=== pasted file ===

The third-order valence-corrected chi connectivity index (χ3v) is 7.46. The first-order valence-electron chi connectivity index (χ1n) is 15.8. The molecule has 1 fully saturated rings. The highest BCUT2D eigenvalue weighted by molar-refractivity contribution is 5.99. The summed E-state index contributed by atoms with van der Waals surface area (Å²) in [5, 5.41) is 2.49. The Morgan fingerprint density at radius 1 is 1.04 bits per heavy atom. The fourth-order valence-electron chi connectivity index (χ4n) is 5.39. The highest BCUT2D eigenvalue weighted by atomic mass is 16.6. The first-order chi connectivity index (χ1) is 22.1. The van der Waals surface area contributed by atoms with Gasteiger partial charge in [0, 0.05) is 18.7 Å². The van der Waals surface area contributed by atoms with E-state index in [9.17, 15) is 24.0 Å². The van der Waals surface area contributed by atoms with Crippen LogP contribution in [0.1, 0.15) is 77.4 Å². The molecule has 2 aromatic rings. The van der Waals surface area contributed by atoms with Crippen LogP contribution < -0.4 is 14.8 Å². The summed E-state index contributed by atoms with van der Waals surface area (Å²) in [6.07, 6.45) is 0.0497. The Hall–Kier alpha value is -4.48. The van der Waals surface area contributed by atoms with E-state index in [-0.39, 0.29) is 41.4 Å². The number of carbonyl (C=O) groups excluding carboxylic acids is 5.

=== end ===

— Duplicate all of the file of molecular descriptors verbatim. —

The third-order valence-corrected chi connectivity index (χ3v) is 7.46. The first-order valence-electron chi connectivity index (χ1n) is 15.8. The molecule has 1 fully saturated rings. The highest BCUT2D eigenvalue weighted by molar-refractivity contribution is 5.99. The summed E-state index contributed by atoms with van der Waals surface area (Å²) in [5, 5.41) is 2.49. The Morgan fingerprint density at radius 1 is 1.04 bits per heavy atom. The fourth-order valence-electron chi connectivity index (χ4n) is 5.39. The highest BCUT2D eigenvalue weighted by atomic mass is 16.6. The first-order chi connectivity index (χ1) is 22.1. The van der Waals surface area contributed by atoms with Gasteiger partial charge in [0, 0.05) is 18.7 Å². The van der Waals surface area contributed by atoms with E-state index in [9.17, 15) is 24.0 Å². The van der Waals surface area contributed by atoms with Crippen LogP contribution in [0.1, 0.15) is 77.4 Å². The molecule has 2 aromatic rings. The van der Waals surface area contributed by atoms with Crippen LogP contribution < -0.4 is 14.8 Å². The summed E-state index contributed by atoms with van der Waals surface area (Å²) in [6.07, 6.45) is 0.0497. The Hall–Kier alpha value is -4.48. The van der Waals surface area contributed by atoms with E-state index in [-0.39, 0.29) is 41.4 Å². The number of carbonyl (C=O) groups excluding carboxylic acids is 5.